The US will continue to work toward a negotiated settlement to the Nagorno-Karabakh conflict, a State Department official told Trend.
The remarks were made with regard to the entry of representative of the illegal regime created in Azerbaijan’s Nagorno-Karabakh region occupied by Armenia, Masis Mayilian, to the US.
“We are aware some Members of Congress are hosting visitors from the Nagorno-Karabakh region in Washington, D.C. The United States does not recognize the de facto regime in Nagorno-Karabakh, nor does any other country, including Armenia. The United States supports the OSCE Minsk Group process and will continue to work toward a negotiated settlement based on the Helsinki Final Act principles of non-use of force, territorial integrity, and the equal rights of self-determination of peoples,” said the official.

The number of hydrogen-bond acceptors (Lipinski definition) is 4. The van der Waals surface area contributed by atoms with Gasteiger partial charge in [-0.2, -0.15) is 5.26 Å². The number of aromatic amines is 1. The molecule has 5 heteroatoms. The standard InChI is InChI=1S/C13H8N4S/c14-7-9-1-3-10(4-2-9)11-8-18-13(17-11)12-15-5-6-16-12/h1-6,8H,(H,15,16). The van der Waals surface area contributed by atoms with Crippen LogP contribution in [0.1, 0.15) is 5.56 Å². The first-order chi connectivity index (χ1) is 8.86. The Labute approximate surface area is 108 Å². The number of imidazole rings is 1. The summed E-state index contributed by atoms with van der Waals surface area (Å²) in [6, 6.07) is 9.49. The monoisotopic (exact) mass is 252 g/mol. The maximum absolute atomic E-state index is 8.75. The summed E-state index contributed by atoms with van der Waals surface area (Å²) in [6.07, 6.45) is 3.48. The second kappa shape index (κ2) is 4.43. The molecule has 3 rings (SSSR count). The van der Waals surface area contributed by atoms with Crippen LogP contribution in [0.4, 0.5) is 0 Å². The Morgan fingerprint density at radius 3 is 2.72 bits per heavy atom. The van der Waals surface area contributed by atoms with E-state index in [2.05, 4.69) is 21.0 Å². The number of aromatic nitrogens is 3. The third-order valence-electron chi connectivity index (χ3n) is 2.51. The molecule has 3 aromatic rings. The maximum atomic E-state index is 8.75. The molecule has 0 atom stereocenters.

Earlier, spokesperson for Azerbaijan’s Foreign Ministry Leyla Abdullayeva said that the Azerbaijani embassy has sent corresponding letters to the speaker of the House of Representatives of the US Congress, as well as to the management, a number of chairmen of the committees.
"Our protest was also expressed to the US co-chairman of the OSCE Minsk Group,” Abdullayeva said.
“The Azerbaijani embassy in the US will send a note of protest regarding this issue to the US Department of State,” the spokesperson said. “At the same time, the Azerbaijani Foreign Ministry will express protest to the US embassy in Baku."
The conflict between the two South Caucasus countries began in 1988 when Armenia made territorial claims against Azerbaijan. As a result of the ensuing war, Armenian armed forces occupied 20 percent of Azerbaijan, including the Nagorno-Karabakh region and seven surrounding districts.
The 1994 ceasefire agreement was followed by peace negotiations. Armenia has not yet implemented four UN Security Council resolutions on withdrawal of its armed forces from Nagorno Karabakh and the surrounding districts.
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